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Home » Beshalach

Beshalach: Miracle of Love

Submitted by on January 15, 2017 – 12:13 amNo Comment | 1,380 views

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They stood at the seashore overwhelmed by the miracle of love they had witnessed. All night long, they had crossed the sea and as the sun rose, they could not believe their eyes – the seashore was strewn with dead Egyptian bodies. Only then did the full magnitude of the miracle dawn on them. The sea had parted and they had crossed it. Their pursuers had followed and drowned in the watery trap.

The Torah tells us that “G-d saved the Jewson that day from the hand of Egypt.”[1] It is true that this was a miracle of salvation, but hadn’t the true salvation occurred a week earlier at the Exodus? Why does the Torah say that they were only saved at this point?

The Midrash records a conversation between G-d the angel Uza, the archangel of Egypt. Shortly after the Jews left Egypt, Uza lodged an official complaint. In the Torah it was foretold that the children of Abraham would be enslaved by a foreign nation for four-hundred years and yet G-d liberated the slaves after only two-hundred-and-ten years. The angel demanded the return of the Jews for the balance.

G-d refused and explained that the Torah did not specify where the Jews would be enslaved for four centuries, it merely stated that they would be in a land, not their own. From the time that Isaac was born, Abraham’s children were living in a land, not their own because Israel did not yet belong to the Jews. If you count, concluded G-d, you will see that it is precisely four-hundred years since Isaac’s birth.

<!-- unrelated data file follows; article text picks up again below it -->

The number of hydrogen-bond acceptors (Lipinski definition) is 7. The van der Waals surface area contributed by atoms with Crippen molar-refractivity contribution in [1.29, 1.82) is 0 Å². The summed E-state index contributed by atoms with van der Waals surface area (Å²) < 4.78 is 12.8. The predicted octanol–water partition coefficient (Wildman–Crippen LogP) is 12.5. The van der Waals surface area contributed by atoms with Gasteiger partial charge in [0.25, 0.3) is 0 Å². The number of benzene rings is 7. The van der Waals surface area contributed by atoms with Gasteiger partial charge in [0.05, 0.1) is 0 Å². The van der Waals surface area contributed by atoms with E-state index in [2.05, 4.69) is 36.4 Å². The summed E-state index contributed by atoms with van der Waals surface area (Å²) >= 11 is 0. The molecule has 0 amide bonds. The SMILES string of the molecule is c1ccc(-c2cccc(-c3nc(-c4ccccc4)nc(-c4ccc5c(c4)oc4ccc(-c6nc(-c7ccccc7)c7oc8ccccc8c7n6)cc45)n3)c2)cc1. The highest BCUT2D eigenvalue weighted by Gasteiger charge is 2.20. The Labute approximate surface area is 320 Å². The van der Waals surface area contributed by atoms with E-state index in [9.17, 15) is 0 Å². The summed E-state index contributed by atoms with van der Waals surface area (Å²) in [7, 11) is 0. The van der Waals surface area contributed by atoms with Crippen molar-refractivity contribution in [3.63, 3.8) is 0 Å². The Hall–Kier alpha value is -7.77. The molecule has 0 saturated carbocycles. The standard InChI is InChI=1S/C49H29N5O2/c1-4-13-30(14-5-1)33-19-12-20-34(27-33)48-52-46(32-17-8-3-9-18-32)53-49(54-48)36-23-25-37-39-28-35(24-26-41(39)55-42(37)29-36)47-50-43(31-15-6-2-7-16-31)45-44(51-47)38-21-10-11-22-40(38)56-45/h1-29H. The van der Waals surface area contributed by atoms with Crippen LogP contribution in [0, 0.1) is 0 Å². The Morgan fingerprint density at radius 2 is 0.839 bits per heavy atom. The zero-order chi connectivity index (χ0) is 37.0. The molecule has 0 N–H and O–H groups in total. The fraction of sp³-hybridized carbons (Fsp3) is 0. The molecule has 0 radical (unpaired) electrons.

This, concludes the Midrash, is the deeper meaning of the words, “G-d saved the Jewson that day.” It was on the day the sea parted that G-d delivered this resounding response.[2]

Heaven and Earth

Nothing unfolds on the earthly plane that is not previously decided on the heavenly plane. Pharaoh chased the Jews because Moses had originally asked for a three day reprieve and when Pharaoh learned that Moses showed no sign of returning after three days, he rallied his troops to give chase. As Pharaoh’s army chased the Jews, his celestial angel made protestations on his behalf. When G-d responded with a resounding no in the heavens, the Egyptian army met its defeat on earth.

This suggestion is reinforced by the singular form that the Torah employs several times when describing the Egyptian troops. The first time is when the Jews lifted their eyes and saw that Egypt was in pursuit. It doesn’t say the Egyptians were in pursuit, it says that Egypt was in pursuit. The second time is after the sea split, when the Jews“saw that Egypt lay dead on the sea shore.”[3] Again, Egypt in the singular form.

The literal reason for the singular form is that the Torah references the Egyptian army as a single unit. But the Torah speaks on multiple levels, thus in addition to the literal explanation, our sages understood this syntax in a mystical light. They saw it as a reference to the celestial angel that ministered to the needs of Egypt. The angel that our sages called Uza.[4] In the afternoon, the Jews saw this angel chasing them into the sea and the next morning, they saw it lying (proverbially) dead at the sea shore.